The Coalition of American Canyoneers has recently become involved in the canyon access issue on the North Face of Mt. San Jacinto. The north face of Mt. San Jacinto, near Palm Springs in southern California, is popular with climbers and mountaineers. It has the greatest number of vertical feet (9000) per horizontal distance of any climb in the contiguous states. This is called Snow Creek. The next canyon to the east is Falls Creek, which has a huge waterfall. Periodically people canyoneer Falls Creek. Some will start at the top of Mt. San Jacinto and do the entire 9000 vertical feet.
The areas in question are Sections 28 and 33:
The Desert Water Agency provides water to the public through aquifers and the Snow Creek/Falls Creek drainage. 97% of the water supply comes from aquifers and 3% from the creeks. Most of the north side of Mt. San Jacinto is federal and state wilderness and is not privately owned. The DWA only owns one square mile on the north side of Mt. San Jacinto – Section 33. Unfortunately, that gives the Desert Water Agency control of the access. Do not enter Section 33 – it has cameras, guards, no trespassing signs and you will be cited. The Forest Service controls section 28. In the past, they have issued the DWA a special use permit.
The DWA is in the process of renewing its use permit for Section 28. Currently, as dictated by the Forest Service, there are no non-motorized restrictions in section 28. You can hike, bird watch, or canyoneer in the watercourse. The only restriction is stay off of DWA property (tanks, pipelines, that kind of thing). The problem: DWA is denying access to Section 28 with no authorization and, according to local sources, has posted no trespassing signs along with guards and cameras. The DWA has generally not interfered with hikers on the PCT, but if one were to walk up the road towards the structures or up the service road towards the water tank, they would typically be met by a security guard and be told to leave.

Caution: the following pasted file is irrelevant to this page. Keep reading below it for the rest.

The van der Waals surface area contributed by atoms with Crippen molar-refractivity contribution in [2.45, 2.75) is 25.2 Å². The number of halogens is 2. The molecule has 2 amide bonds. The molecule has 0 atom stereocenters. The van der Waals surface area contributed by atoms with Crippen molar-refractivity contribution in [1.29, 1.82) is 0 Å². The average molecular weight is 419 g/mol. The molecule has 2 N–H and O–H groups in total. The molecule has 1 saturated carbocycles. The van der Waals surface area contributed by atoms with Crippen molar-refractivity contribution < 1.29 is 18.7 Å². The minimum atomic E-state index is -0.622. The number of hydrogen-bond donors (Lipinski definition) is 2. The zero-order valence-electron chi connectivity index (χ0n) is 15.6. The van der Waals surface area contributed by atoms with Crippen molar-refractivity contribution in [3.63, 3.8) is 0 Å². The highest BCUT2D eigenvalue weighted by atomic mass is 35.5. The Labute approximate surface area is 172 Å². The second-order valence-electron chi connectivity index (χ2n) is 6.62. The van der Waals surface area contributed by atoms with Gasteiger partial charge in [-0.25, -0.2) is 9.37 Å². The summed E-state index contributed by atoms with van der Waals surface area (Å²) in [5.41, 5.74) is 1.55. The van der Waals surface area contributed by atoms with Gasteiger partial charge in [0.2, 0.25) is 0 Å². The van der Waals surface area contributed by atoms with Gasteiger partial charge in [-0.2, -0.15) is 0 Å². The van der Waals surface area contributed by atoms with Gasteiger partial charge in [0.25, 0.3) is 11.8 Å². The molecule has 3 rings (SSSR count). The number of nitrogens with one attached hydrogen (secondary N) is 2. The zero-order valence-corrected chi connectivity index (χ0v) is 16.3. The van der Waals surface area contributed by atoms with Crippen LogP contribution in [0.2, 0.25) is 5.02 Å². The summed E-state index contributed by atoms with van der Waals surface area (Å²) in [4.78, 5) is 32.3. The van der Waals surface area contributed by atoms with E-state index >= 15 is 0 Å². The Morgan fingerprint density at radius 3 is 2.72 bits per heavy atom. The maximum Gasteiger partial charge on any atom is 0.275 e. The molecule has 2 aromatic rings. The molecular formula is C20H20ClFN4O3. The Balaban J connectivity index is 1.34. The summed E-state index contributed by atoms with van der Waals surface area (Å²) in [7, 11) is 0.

The Coalition of American Canyoneers is in communication with the Forest Service to resolve this issue. In the future we would like to open communications with the DWA to see if we could reach a compromise for access through Section 33.
On August 28, 2014 the comment period closed for re-issuance of DWA’s special use permit. The following letter was sent to the San Bernardino National Forest in regards to the license renewal:
I. The Coalition of American Canyoneers (hereinafter referred to as the CAC) is a 501(c)(3) nonprofit corporation. We work on behalf of the interests of the canyoneering community. One of our functions is advocacy for access to public lands.
II. It has come to our attention that the lease held by the Desert Water Agency (DWA) of the National Forest lands in Township 3 South, Range 3 East, Section 28 (Section 28) is currently in the process of being renewed.
III. We have examined the DWA’s application for renewal, and we find that it is substantially incomplete. To wit: